A new influenza virus, discovered in pigs and later found in cows, shares common ancestry with known influenza viruses, but is distinct enough that researchers have proposed calling it Type D Influenza.

Click "source" to read more. Read More

How cells defend themselves against antibiotics, cytostatic agents

ABC Transporters are proteins that are embedded in the cell membrane and facilitate the transport across cellular barriers not only of an almost unlimited variety of toxic substances, but also of substances that are essential for life. They also play a role in the development of antibiotic resis... Read More

Our wine owes a debt to ancient viruses

Next time you pour a glass of wine, raise a toast to the 30-milion-year-old viruses that have contributed to the genetic make-up of modern grapes.

A team of UQ-led plant scientists has discovered that the Pinot Noir grape variety owes a significant part of its genetic heritage to ancient plan... Read More

Complex Life Owes Its Existence To Parasites?

Is complex life rare in the cosmos? The idea that it could be rests on the observation that the existence of life like us – with large, energy hungry, complicated cells – may be contingent on a number of very specific and unlikely factors in the history of the Earth. Added together they suggest ... Read More

Scripps Research Institute Scientists Reveal Weak Spots in Ebola’s Defenses

New Study Exposes How ZMapp Therapy Attacks Virus and Suggests Strategies to Improve It.

Scientists at The Scripps Research Institute (TSRI) have identified weak spots on the surface of Ebola virus that are targeted by the antibodies in ZMapp, the experimental drug cocktail administered to se... Read More

UCI team develops test to rapidly diagnose bloodstream infection

New technology can detect bacterial invaders with unprecedented speed, sensitivity.

A new bloodstream infection test created by UC Irvine researchers can speed up diagnosis times with unprecedented accuracy, allowing physicians to treat patients with potentially deadly ailments more promptly... Read More

How Cells Know Which Way To Go

Two new studies shed light on how cells sense and respond to chemical trails. Amoebas aren’t the only cells that crawl: Movement is crucial to development, wound healing and immune response in animals, not to mention cancer metastasis. In two new studies from Johns Hopkins, researchers answer lo... Read More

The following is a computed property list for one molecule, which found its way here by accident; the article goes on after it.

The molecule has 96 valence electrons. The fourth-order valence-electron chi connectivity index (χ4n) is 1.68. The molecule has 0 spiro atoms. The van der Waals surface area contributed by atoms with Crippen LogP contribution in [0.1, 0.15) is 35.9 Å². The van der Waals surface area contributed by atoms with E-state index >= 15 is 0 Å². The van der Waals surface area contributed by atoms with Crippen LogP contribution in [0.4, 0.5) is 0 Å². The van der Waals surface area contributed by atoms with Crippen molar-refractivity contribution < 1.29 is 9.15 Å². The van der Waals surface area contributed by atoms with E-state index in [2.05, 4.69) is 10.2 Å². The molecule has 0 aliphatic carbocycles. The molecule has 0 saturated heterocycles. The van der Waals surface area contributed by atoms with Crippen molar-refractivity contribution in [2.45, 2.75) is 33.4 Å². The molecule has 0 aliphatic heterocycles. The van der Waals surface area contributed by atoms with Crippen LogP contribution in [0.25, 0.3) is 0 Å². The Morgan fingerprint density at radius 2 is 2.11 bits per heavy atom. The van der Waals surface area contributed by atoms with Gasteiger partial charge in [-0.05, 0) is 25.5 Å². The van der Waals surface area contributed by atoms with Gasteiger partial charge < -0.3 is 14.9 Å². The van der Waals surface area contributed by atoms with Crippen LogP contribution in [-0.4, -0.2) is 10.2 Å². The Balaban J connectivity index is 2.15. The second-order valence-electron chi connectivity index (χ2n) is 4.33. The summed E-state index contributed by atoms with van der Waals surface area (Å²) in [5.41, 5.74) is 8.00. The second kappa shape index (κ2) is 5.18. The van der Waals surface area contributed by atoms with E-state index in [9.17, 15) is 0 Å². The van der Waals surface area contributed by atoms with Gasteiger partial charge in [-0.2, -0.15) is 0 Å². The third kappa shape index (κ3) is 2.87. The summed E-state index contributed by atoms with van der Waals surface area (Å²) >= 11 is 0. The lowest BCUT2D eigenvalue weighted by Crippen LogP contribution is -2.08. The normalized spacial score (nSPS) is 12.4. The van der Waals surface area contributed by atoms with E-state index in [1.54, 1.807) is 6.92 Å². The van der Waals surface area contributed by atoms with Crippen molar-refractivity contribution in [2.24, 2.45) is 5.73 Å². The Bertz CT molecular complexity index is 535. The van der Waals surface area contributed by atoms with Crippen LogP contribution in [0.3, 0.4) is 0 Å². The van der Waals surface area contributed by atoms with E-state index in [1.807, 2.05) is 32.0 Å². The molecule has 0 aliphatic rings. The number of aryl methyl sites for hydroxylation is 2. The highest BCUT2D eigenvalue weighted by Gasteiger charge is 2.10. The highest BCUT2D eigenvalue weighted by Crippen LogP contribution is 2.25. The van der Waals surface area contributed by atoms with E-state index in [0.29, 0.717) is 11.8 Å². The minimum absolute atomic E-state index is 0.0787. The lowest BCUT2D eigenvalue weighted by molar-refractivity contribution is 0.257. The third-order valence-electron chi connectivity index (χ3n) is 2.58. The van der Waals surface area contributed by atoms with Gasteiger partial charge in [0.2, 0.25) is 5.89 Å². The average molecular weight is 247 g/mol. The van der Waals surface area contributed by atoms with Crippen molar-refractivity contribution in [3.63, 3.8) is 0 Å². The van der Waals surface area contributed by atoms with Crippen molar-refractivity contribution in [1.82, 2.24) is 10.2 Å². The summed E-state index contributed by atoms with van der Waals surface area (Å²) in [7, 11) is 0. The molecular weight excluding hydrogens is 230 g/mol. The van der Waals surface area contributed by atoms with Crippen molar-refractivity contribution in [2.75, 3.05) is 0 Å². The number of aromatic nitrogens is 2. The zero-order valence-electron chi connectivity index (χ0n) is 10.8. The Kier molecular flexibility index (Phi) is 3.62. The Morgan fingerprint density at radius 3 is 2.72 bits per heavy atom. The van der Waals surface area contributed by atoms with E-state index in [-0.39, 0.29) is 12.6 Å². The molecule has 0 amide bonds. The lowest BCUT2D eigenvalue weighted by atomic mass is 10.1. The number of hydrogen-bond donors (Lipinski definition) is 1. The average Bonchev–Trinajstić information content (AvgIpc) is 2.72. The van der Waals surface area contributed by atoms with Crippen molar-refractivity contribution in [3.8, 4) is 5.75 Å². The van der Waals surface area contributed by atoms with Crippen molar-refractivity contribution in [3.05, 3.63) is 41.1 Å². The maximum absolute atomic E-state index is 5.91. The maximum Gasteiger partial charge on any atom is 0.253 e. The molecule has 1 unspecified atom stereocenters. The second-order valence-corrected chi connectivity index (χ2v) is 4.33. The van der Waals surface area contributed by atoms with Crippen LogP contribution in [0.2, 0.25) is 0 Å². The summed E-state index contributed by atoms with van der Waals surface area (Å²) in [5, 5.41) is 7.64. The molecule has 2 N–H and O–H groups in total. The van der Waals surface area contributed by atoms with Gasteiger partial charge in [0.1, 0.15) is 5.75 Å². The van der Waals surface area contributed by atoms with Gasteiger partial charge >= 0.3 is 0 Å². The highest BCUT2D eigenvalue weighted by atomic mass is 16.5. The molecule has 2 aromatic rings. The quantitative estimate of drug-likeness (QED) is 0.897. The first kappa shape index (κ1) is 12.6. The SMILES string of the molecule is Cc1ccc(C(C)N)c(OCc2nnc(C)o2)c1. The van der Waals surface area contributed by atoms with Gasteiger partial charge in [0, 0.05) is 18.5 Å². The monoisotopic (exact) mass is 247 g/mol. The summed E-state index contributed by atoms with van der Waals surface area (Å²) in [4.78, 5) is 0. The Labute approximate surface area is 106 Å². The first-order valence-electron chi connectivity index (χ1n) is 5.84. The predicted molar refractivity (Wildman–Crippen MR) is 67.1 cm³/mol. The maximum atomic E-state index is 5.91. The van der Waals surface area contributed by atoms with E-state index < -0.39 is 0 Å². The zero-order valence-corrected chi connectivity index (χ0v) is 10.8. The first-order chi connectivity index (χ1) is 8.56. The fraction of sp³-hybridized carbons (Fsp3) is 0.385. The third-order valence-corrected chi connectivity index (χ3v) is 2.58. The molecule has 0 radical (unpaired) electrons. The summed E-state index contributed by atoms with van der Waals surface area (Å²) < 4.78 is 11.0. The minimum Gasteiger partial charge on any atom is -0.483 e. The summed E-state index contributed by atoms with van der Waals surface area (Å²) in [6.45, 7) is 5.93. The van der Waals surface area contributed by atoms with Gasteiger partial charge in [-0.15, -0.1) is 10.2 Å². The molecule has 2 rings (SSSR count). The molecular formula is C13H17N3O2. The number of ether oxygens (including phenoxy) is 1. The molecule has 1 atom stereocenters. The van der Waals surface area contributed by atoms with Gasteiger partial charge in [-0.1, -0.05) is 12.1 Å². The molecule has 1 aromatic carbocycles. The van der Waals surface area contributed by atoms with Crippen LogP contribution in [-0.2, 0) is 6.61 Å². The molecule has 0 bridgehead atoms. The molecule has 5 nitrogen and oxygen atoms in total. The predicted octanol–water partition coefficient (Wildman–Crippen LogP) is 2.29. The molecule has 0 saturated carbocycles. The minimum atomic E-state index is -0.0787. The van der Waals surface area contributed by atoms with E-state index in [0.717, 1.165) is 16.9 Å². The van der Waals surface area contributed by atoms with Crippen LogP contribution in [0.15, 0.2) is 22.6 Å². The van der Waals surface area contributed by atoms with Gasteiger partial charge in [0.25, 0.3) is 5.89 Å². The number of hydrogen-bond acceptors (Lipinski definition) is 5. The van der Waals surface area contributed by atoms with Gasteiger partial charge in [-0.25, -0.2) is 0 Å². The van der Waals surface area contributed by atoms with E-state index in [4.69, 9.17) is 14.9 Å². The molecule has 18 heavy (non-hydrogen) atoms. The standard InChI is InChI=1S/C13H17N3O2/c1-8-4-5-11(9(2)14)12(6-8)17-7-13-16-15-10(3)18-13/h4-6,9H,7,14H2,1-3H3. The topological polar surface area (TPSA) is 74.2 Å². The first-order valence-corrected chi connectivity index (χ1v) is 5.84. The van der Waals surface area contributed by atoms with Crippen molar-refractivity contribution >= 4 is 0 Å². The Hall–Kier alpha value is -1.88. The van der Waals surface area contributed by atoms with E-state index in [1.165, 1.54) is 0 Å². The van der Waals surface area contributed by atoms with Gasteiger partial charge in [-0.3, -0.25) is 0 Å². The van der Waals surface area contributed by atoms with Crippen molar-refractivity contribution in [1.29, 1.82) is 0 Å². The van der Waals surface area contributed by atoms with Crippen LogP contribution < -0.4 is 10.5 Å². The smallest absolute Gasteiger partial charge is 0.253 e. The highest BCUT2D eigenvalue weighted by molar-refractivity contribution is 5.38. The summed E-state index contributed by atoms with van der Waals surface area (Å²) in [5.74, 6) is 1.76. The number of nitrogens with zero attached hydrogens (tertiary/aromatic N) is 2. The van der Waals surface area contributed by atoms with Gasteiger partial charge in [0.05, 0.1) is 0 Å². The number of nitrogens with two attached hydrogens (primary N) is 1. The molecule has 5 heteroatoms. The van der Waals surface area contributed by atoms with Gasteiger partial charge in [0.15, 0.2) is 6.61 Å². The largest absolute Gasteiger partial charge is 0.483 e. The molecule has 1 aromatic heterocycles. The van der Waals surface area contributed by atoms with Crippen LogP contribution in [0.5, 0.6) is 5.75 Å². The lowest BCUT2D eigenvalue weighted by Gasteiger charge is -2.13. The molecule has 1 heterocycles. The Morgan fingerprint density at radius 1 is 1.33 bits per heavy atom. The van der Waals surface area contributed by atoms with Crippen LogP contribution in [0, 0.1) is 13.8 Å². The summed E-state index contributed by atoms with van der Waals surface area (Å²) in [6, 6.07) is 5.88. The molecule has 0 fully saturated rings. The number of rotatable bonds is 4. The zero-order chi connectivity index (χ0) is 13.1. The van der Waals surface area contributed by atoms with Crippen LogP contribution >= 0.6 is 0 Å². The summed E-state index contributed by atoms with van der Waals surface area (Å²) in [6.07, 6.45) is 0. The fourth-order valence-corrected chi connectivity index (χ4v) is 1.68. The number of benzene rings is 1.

New drug could make vaccines more effective in the elderly

Oxford University scientists have developed a new method of boosting the ageing immune system using a naturally occurring chemical compound.

Early tests in mice carried out by the research team have shown that the compound restores the immune system's inbuilt 'memory', enabling the body to mo... Read More

Genetic tweak gave yellow fever mosquitoes a nose for human odor

One of the world’s deadliest mosquitoes sustains its taste for human blood thanks in part to a genetic tweak that makes it more sensitive to human odor, according to new research.

Researchers report in the journal Nature that the yellow fever mosquito contains a version of an odor-detecting g... Read More

New Tool Could Help Reshape the Limits of Synthetic Biology

Developed at NYU Langone Medical Center, the “telomerator” reshapes synthetic yeast chromosome into more flexible, realistic form, redefining what geneticists can build.

NYU Langone yeast geneticists report they have developed a novel tool — dubbed “the telomerator” — that could redefine the ... Read More

Team discovers how microbes build a powerful antibiotic

Researchers have made a breakthrough in understanding how a powerful antibiotic agent is made in nature. Their discovery solves a decades-old mystery, and opens up new avenues of research into thousands of similar molecules, many of which are likely to be medically useful.

Click "source" to r... Read More
Page 3 of 7

American Society for Microbiology
2012 1752 N Street, N.W. • Washington, DC 20036-2904 • (202) 737-3600
American Society For Microbiology © 2014   |   Privacy Policy   |   Terms of Use